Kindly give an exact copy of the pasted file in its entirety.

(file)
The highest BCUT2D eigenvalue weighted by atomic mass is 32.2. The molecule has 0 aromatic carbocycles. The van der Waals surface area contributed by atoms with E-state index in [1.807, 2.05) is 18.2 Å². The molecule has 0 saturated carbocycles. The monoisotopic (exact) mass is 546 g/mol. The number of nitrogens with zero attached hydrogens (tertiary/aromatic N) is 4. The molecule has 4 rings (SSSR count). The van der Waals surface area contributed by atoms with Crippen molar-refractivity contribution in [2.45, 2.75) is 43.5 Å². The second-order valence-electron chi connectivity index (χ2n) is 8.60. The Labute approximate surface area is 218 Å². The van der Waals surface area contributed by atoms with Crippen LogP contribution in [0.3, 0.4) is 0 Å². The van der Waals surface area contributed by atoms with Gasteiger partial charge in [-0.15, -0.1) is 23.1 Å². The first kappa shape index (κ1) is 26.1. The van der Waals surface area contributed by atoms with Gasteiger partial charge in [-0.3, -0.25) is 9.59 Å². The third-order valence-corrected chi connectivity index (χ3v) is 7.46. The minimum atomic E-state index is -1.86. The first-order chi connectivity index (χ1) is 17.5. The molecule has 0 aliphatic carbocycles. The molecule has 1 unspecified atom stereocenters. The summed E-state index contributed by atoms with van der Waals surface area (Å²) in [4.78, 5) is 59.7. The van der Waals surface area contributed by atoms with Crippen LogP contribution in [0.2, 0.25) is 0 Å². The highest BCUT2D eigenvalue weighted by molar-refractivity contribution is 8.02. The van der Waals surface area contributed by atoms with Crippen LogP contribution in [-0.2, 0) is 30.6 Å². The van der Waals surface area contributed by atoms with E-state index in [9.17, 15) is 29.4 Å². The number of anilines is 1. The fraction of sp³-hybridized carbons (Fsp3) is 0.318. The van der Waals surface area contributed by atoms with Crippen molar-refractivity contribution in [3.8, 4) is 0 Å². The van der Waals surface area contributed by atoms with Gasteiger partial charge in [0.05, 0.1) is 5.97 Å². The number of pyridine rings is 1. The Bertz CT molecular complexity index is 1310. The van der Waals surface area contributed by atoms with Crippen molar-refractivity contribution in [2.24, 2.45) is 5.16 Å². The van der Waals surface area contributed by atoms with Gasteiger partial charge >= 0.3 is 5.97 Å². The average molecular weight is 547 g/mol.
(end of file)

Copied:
The highest BCUT2D eigenvalue weighted by atomic mass is 32.2. The molecule has 0 aromatic carbocycles. The van der Waals surface area contributed by atoms with E-state index in [1.807, 2.05) is 18.2 Å². The molecule has 0 saturated carbocycles. The monoisotopic (exact) mass is 546 g/mol. The number of nitrogens with zero attached hydrogens (tertiary/aromatic N) is 4. The molecule has 4 rings (SSSR count). The van der Waals surface area contributed by atoms with Crippen molar-refractivity contribution in [2.45, 2.75) is 43.5 Å². The second-order valence-electron chi connectivity index (χ2n) is 8.60. The Labute approximate surface area is 218 Å². The van der Waals surface area contributed by atoms with Crippen LogP contribution in [0.3, 0.4) is 0 Å². The van der Waals surface area contributed by atoms with Gasteiger partial charge in [-0.15, -0.1) is 23.1 Å². The first kappa shape index (κ1) is 26.1. The van der Waals surface area contributed by atoms with Gasteiger partial charge in [-0.3, -0.25) is 9.59 Å². The third-order valence-corrected chi connectivity index (χ3v) is 7.46. The minimum atomic E-state index is -1.86. The first-order chi connectivity index (χ1) is 17.5. The molecule has 0 aliphatic carbocycles. The molecule has 1 unspecified atom stereocenters. The summed E-state index contributed by atoms with van der Waals surface area (Å²) in [4.78, 5) is 59.7. The van der Waals surface area contributed by atoms with Crippen LogP contribution in [0.2, 0.25) is 0 Å². The highest BCUT2D eigenvalue weighted by molar-refractivity contribution is 8.02. The van der Waals surface area contributed by atoms with Crippen LogP contribution in [-0.2, 0) is 30.6 Å². The van der Waals surface area contributed by atoms with E-state index in [9.17, 15) is 29.4 Å². The number of anilines is 1. The fraction of sp³-hybridized carbons (Fsp3) is 0.318. The van der Waals surface area contributed by atoms with Crippen molar-refractivity contribution in [3.8, 4) is 0 Å². The van der Waals surface area contributed by atoms with Gasteiger partial charge in [0.05, 0.1) is 5.97 Å². The number of pyridine rings is 1. The Bertz CT molecular complexity index is 1310. The van der Waals surface area contributed by atoms with Crippen molar-refractivity contribution in [2.24, 2.45) is 5.16 Å². The van der Waals surface area contributed by atoms with Gasteiger partial charge >= 0.3 is 5.97 Å². The average molecular weight is 547 g/mol.